The Ultimate Guide To the National WWII Museum in New Orleans


The idea for a WWII-themed museum in New Orleans began in the 1990s when Stephen Ambrose wanted a permanent home for the artifacts and oral histories he’d collected while writing Band of Brothers. After opening as the National D-Day Museum, the idea evolved, and the scope grew. Then, in 2004 Congress designated it as America’s National WWII Museum — and the rest is history.

“The National WWII Museum is centered on real men and women telling real stories in their own words,” says Stephen Watson, President & CEO. Since opening, the museum has grown to six buildings across a six-acre campus and amassed a collection of 250,000 artifacts, including letters, oral histories, weapons, uniforms, vehicles, and aircraft.

I took a guided tour with Mike Bell, the Executive Director of The Jenny Craig Institute for the Study of War and Democracy, a national research center housed at the National WWII Museum. If you’re planning a trip to New Orleans, here’s how you can get the most out of your visit to the National WWII Museum.

How to get to the National WWII Museum and where to park

Driving to the WWII Museum

It’s easy to spot the museum from a distance — just look for the Bollinger Canopy of Peace, a giant steel lattice framework supporting white fiberglass panels 148 feet above the museum’s campus.

Conveniently located in the Warehouse District beside the Pontchartrain Expressway, it’s easy to get to the museum from I-10.

National WWII Museum parking

Use the parking garage across Magazine Street from the museum. Hourly rates vary the longer you stay, but expect to spend $20 for a full-day visit.

Does the New Orleans trolley go to the National WWII Museum?

If you’re not driving, ride on one of New Orleans’ iconic streetcars. The St. Charles Street line stops at Howard Avenue, one block from the museum.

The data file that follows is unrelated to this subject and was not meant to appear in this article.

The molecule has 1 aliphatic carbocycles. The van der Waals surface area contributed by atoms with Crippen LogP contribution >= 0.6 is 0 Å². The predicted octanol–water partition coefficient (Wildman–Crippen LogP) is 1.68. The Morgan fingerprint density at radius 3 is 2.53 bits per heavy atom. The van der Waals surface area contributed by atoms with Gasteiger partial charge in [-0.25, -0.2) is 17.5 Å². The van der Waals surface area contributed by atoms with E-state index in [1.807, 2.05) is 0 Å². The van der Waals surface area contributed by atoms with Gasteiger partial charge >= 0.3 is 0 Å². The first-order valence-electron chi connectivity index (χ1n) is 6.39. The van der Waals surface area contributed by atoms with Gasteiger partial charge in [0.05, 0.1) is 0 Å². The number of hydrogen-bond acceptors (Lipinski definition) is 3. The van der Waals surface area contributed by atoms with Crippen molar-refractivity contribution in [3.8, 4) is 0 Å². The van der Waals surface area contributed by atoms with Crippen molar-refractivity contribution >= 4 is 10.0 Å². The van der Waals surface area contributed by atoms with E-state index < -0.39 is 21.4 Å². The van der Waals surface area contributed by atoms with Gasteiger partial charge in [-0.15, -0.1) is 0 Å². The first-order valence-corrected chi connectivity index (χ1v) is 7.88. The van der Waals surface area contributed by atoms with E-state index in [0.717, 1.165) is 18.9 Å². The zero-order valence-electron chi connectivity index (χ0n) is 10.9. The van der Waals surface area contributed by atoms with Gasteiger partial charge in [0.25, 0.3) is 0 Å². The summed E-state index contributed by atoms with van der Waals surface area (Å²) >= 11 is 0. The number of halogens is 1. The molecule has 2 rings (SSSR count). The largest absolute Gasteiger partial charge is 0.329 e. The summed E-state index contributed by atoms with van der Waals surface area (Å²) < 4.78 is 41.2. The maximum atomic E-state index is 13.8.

What are the National WWII Museum hours?

The museum is open daily from 9 AM to 5 PM. Beyond All Boundaries and Final Mission: The USS Tang Experience, two different 45-minute 4D theatrical shows, begin at 10 AM daily, with the last show starting at 4 PM.

How much are the National WWII Museum tickets?

General admission for adults is $31.50, seniors 65+ is $26.50, children in K-12 grades pay $19, and children enter for free. Active duty or retired military and their spouses pay $19 each for general admission, but WWII veterans and their companions get free admission.

But instead of going for the cheapest rates, which only includes admission to all permanent and special exhibits, go for the Museum Campus Pass Package. You pay $7 more, but you get to see the excellent Beyond All Boundaries show (and it’s worth it). An additional $7 fee is required for Final Mission: The USS Tang Experience.

Expressions of America tickets range from $32-$39 per person and include pre-show live entertainment, drinks and snacks, and admission to the nighttime sound and light show.

If one day is not enough, visitors can purchase a Second Day Pass for $7 per person. The pass must be purchased on the same day as general admission, and then can be redeemed anytime within the next seven days.

Save time during your visit to the museum by purchasing tickets online and picking them up at will-call in the Louisiana Pavilion, the main entrance to the museum. Note that there is a variety of packages available online to suit everyone’s interest, wallet, and bandwidth.

How long does it take to go through the National WWII museum?

“Our visitors are either skimmers, swimmers, or divers,” says Jennifer Sacks, the Associate VP of Marketing. So if you know what kind of museum-goer you are, here is how much time you should spend at the National WWII Museum.

Skimmers who casually walk through a museum, occasionally stop for short films, and who wish to see Beyond All Boundaries should expect to spend two to three hours in the WWII Museum.

Swimmers who enjoy the fully immersive experiences and see both 4D films should expect to spend four to five hours at the museum.

Divers who want to visit every gallery on the six-acre campus, watch both 4D films, and get lunch at the American Sector Restaurant should plan to spend the whole day (seven to eight hours) at the museum.

The best times to visit the National WWII Museum

“Nearly 80 percent of the 9 million people to visit the National WWII Museum [since it opened in 2000] were from out of state,” Watson notes. That’s why he recommends visiting on a weekday, particularly in the middle of the week. But not during Mardi Gras, he quickly adds.